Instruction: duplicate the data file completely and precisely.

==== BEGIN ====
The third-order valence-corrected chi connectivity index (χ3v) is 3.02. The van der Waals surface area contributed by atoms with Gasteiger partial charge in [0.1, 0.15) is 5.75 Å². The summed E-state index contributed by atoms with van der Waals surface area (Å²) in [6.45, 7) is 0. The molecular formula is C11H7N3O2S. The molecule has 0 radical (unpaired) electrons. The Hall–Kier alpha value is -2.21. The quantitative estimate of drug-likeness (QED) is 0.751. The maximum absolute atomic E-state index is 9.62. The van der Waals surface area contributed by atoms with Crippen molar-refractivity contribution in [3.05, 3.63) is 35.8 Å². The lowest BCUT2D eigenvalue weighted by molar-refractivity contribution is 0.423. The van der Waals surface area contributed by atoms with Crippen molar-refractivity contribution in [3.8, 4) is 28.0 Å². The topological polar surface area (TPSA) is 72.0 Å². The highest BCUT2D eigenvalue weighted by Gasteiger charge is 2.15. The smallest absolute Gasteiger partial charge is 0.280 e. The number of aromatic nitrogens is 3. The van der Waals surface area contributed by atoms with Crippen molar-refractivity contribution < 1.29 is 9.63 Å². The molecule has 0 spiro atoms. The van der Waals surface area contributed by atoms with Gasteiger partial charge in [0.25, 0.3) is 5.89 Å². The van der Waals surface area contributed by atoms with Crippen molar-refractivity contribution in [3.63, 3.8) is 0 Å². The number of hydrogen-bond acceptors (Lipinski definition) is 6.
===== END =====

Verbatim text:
The third-order valence-corrected chi connectivity index (χ3v) is 3.02. The van der Waals surface area contributed by atoms with Gasteiger partial charge in [0.1, 0.15) is 5.75 Å². The summed E-state index contributed by atoms with van der Waals surface area (Å²) in [6.45, 7) is 0. The molecular formula is C11H7N3O2S. The molecule has 0 radical (unpaired) electrons. The Hall–Kier alpha value is -2.21. The quantitative estimate of drug-likeness (QED) is 0.751. The maximum absolute atomic E-state index is 9.62. The van der Waals surface area contributed by atoms with Crippen molar-refractivity contribution in [3.05, 3.63) is 35.8 Å². The lowest BCUT2D eigenvalue weighted by molar-refractivity contribution is 0.423. The van der Waals surface area contributed by atoms with Crippen molar-refractivity contribution in [3.8, 4) is 28.0 Å². The topological polar surface area (TPSA) is 72.0 Å². The highest BCUT2D eigenvalue weighted by Gasteiger charge is 2.15. The smallest absolute Gasteiger partial charge is 0.280 e. The number of aromatic nitrogens is 3. The van der Waals surface area contributed by atoms with Crippen molar-refractivity contribution < 1.29 is 9.63 Å². The molecule has 0 spiro atoms. The van der Waals surface area contributed by atoms with Gasteiger partial charge in [0.25, 0.3) is 5.89 Å². The van der Waals surface area contributed by atoms with Crippen molar-refractivity contribution in [3.63, 3.8) is 0 Å². The number of hydrogen-bond acceptors (Lipinski definition) is 6.